The demand for knowledge and education in the developing nations of Asia and the Pacific presents a unique opportunity for the University to bring about positive social, economic, and industrial change throughout the Pacific hemisphere. The Kapi`olani Library is poised with the technologies, resources, and expertise to help the University advance its leadership in Asian and Pacific education.
We encourage your support of this important strategic goal. All donations are tax deductible. Checks can be made payable to UH Foundation, Char Activities Fund, and sent to the Library, Kapi`olani Community College, 4303 Diamond Head Road, Honolulu, HI 96816.
If you have questions about the Kapi`olani Library, the Char Room, or any of the projects described in this issue of The Char Room Newsletter, call Terry Webb at (808) 734-9267.
by Terry Webb
A lot has happened since last year's newsletter. Here are some highlights.
Library Director Terry Webb just returned this September from a three-week trip to China to present a paper on libraries, the Internet, and the World Wide Web (WWW) at an international conference in Beijing, and to discuss cooperation with three Chinese academic institutions. He met first with administrators and librarians at Peking University (PKU) to select further cooperative projects. This year, the KCC Library will create a "mirror site" of the PKU library's WWW site on the KCC server. This will make the PKU resource much more accessible to interested Internet users worldwide.
They also discussed the planned trip to China by KCC's automation librarian Bin Zhang later this year. Although Bin has only been with the KCC Library for a year (see below), his trip has been in the planning for quite some time. The University of Hawaii at Manoa agreed last year to pay his travel expenses, but because of UH's continuing budget crisis, that funding may not materialize. To assure the success of the trip, therefore, Board Chair Kendall Wong generously contributed $1,000 to the Char Room Fund to help defray the costs of Bin's trip, if the UH funding falls through.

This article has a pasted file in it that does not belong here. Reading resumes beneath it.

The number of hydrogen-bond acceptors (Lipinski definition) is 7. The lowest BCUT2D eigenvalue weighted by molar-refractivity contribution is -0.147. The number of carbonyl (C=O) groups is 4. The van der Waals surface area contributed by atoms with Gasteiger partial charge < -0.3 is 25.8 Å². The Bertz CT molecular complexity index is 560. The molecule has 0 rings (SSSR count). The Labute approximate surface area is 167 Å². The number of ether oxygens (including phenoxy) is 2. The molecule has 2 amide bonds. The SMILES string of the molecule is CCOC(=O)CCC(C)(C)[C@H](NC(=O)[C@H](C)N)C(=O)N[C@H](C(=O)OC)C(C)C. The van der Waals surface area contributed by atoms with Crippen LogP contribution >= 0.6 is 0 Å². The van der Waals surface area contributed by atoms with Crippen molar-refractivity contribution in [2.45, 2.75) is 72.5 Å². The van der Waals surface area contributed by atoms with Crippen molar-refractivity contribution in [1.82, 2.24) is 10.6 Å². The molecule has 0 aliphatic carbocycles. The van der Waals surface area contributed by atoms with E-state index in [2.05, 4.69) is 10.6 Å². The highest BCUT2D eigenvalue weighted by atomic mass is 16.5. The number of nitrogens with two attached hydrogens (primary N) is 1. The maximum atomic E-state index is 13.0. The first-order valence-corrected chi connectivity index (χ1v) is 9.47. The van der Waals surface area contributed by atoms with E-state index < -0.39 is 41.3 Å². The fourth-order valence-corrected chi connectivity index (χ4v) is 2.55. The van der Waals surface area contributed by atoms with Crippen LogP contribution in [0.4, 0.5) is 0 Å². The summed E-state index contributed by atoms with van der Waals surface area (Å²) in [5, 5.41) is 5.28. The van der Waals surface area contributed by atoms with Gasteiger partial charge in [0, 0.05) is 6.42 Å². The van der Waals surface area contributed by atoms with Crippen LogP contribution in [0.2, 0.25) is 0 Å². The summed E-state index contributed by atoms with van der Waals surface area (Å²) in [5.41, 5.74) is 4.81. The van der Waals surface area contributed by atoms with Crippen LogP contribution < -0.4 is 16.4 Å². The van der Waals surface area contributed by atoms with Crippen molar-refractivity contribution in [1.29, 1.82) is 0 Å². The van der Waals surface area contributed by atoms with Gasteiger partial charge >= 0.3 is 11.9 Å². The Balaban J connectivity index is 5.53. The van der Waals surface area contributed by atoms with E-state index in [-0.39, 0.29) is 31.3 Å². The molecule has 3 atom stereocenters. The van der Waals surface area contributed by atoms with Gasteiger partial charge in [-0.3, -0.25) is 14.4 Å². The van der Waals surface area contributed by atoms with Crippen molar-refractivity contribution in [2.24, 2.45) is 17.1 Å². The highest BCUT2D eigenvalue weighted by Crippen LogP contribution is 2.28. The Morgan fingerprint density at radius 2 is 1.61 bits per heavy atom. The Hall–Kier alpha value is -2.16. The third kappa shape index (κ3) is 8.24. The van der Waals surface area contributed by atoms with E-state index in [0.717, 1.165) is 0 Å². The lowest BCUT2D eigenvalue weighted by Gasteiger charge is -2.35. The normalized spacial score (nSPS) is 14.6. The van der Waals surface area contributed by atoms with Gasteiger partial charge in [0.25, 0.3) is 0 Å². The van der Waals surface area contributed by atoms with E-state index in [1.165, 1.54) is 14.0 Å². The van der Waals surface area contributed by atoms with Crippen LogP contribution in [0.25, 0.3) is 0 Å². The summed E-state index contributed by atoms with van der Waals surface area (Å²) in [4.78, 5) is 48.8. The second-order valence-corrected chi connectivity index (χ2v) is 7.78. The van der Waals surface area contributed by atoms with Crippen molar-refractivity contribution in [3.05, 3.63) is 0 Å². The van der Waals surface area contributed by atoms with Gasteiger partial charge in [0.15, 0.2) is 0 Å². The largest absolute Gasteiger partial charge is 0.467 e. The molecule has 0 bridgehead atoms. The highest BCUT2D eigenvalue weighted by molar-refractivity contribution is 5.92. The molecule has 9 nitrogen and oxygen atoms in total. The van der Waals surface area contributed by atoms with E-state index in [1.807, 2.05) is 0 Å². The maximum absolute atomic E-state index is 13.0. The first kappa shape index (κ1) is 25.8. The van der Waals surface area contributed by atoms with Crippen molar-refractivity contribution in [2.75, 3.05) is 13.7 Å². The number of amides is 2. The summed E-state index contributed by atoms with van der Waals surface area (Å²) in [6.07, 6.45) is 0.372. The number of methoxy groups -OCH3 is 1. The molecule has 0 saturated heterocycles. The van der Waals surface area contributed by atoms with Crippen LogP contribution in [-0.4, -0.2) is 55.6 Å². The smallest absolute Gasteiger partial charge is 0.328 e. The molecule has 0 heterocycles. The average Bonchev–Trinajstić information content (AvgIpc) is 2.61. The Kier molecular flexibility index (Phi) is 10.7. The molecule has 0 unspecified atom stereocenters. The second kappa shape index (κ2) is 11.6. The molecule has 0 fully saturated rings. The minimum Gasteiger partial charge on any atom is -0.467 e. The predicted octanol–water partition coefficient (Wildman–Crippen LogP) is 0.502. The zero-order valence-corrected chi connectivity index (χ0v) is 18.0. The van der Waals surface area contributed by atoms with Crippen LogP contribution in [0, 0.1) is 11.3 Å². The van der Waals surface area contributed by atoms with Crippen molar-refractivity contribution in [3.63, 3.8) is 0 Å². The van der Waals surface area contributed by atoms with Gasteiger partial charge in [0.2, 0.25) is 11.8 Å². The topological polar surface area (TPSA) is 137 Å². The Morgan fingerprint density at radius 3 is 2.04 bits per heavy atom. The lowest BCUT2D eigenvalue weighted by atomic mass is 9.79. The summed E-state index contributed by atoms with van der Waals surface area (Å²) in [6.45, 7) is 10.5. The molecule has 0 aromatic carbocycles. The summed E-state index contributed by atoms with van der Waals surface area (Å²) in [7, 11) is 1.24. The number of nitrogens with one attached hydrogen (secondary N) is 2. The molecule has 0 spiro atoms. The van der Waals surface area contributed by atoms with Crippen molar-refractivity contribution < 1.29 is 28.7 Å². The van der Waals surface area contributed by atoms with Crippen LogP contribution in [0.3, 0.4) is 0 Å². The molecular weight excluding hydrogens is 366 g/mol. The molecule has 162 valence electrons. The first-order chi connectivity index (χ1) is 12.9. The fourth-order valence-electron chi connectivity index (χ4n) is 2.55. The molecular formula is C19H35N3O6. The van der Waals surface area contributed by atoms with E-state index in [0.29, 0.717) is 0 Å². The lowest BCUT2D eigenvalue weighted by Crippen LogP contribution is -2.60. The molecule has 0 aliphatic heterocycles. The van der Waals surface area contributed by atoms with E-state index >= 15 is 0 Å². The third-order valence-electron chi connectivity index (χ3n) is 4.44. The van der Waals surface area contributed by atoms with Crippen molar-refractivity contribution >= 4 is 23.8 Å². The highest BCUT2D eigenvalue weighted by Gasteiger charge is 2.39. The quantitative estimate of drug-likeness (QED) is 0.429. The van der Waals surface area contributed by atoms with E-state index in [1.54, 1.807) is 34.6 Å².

While at PKU, Terry also met with the faculty of the Chinese Literature Department, three of whom visited the KCC Library last year. Professor An Pingqiu, Director of the Ancient Books Research Council in the department, donated over 130 volumes of Chinese classics to the KCC China Collection. The books should arrive within the next few weeks.
Terry also visited Northeastern University (NEU) in Shenyang and the Yunnan Institute of the Nationalities (YIN) in Kunming to begin cooperation discussions. NEU is a large and prestigious university with significant achievements in industrial research, and has developed numerous partnerships with local and international businesses. We can learn a lot from them. YIN is well-known for its ethnological work in Yunnan Province, which, like Hawaii, is composed of numerous ethnic groups. So the possibilities of cooperation with YIN are also rich.
The administrators and librarians of both institutions are very eager to begin library cooperation. The NEU President and Vice-President visited our Library in May at the invitation of K.T. Yao, the new Char Room Librarian (see below). They were quite impressed with our efforts to build a China Collection and with our Internet/WWW activities. As a result, they invited Terry to "take the night train" from Beijing to Shenyang and visit NEU when he was in China.
Our first contact with YIN was established by Consul General Feng Shusen after his visit to the KCC Library last year as the guest of the Char Board. The YIN administrators and librarians likewise were very enthusiastic about library cooperation, and also had many questions about library automation in general.